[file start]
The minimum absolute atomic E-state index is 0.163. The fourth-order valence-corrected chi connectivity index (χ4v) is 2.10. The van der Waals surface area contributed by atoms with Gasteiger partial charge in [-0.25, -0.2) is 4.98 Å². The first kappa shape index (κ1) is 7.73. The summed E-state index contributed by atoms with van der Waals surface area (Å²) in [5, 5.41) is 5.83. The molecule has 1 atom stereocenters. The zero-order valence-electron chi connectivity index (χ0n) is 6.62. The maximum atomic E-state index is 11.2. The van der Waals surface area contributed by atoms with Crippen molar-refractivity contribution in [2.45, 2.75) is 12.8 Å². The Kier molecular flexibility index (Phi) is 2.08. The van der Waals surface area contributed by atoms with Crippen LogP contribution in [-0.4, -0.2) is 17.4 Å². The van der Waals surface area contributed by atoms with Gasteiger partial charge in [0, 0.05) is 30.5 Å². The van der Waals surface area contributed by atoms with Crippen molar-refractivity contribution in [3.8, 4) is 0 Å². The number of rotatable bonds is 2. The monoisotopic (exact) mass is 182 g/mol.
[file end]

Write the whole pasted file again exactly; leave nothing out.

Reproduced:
The minimum absolute atomic E-state index is 0.163. The fourth-order valence-corrected chi connectivity index (χ4v) is 2.10. The van der Waals surface area contributed by atoms with Gasteiger partial charge in [-0.25, -0.2) is 4.98 Å². The first kappa shape index (κ1) is 7.73. The summed E-state index contributed by atoms with van der Waals surface area (Å²) in [5, 5.41) is 5.83. The molecule has 1 atom stereocenters. The zero-order valence-electron chi connectivity index (χ0n) is 6.62. The maximum atomic E-state index is 11.2. The van der Waals surface area contributed by atoms with Crippen molar-refractivity contribution in [2.45, 2.75) is 12.8 Å². The Kier molecular flexibility index (Phi) is 2.08. The van der Waals surface area contributed by atoms with Crippen LogP contribution in [-0.4, -0.2) is 17.4 Å². The van der Waals surface area contributed by atoms with Gasteiger partial charge in [0, 0.05) is 30.5 Å². The van der Waals surface area contributed by atoms with Crippen molar-refractivity contribution in [3.8, 4) is 0 Å². The number of rotatable bonds is 2. The monoisotopic (exact) mass is 182 g/mol.